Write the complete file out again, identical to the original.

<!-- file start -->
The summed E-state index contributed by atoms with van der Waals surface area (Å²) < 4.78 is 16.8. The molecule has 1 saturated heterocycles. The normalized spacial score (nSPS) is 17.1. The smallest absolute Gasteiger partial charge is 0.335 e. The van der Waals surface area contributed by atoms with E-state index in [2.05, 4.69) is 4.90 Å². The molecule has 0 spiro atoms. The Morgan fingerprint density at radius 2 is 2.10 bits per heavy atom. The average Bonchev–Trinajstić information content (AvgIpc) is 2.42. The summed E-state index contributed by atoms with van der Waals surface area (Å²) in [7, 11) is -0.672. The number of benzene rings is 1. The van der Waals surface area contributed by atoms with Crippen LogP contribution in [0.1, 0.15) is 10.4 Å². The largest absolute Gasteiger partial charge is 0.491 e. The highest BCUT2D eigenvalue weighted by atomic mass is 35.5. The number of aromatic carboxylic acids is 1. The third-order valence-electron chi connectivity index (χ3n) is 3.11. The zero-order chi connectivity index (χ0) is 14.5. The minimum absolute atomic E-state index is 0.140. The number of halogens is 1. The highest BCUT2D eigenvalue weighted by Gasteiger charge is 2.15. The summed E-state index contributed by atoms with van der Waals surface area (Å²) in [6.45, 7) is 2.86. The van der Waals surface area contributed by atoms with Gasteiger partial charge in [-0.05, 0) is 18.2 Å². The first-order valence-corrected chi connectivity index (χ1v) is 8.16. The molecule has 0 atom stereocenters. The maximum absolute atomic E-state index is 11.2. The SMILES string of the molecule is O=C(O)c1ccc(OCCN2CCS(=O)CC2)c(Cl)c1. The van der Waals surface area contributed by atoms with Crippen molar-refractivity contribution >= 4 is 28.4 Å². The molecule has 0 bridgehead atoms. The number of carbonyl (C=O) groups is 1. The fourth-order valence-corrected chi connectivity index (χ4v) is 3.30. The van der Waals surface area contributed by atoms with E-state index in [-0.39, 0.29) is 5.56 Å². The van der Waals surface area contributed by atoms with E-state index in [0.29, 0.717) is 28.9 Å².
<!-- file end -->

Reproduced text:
The summed E-state index contributed by atoms with van der Waals surface area (Å²) < 4.78 is 16.8. The molecule has 1 saturated heterocycles. The normalized spacial score (nSPS) is 17.1. The smallest absolute Gasteiger partial charge is 0.335 e. The van der Waals surface area contributed by atoms with E-state index in [2.05, 4.69) is 4.90 Å². The molecule has 0 spiro atoms. The Morgan fingerprint density at radius 2 is 2.10 bits per heavy atom. The average Bonchev–Trinajstić information content (AvgIpc) is 2.42. The summed E-state index contributed by atoms with van der Waals surface area (Å²) in [7, 11) is -0.672. The number of benzene rings is 1. The van der Waals surface area contributed by atoms with Crippen LogP contribution in [0.1, 0.15) is 10.4 Å². The largest absolute Gasteiger partial charge is 0.491 e. The highest BCUT2D eigenvalue weighted by atomic mass is 35.5. The number of aromatic carboxylic acids is 1. The third-order valence-electron chi connectivity index (χ3n) is 3.11. The zero-order chi connectivity index (χ0) is 14.5. The minimum absolute atomic E-state index is 0.140. The number of halogens is 1. The highest BCUT2D eigenvalue weighted by Gasteiger charge is 2.15. The summed E-state index contributed by atoms with van der Waals surface area (Å²) in [6.45, 7) is 2.86. The van der Waals surface area contributed by atoms with Gasteiger partial charge in [-0.05, 0) is 18.2 Å². The first-order valence-corrected chi connectivity index (χ1v) is 8.16. The molecule has 0 atom stereocenters. The maximum absolute atomic E-state index is 11.2. The SMILES string of the molecule is O=C(O)c1ccc(OCCN2CCS(=O)CC2)c(Cl)c1. The van der Waals surface area contributed by atoms with Crippen molar-refractivity contribution >= 4 is 28.4 Å². The molecule has 0 bridgehead atoms. The number of carbonyl (C=O) groups is 1. The fourth-order valence-corrected chi connectivity index (χ4v) is 3.30. The van der Waals surface area contributed by atoms with E-state index in [-0.39, 0.29) is 5.56 Å². The van der Waals surface area contributed by atoms with E-state index in [0.29, 0.717) is 28.9 Å².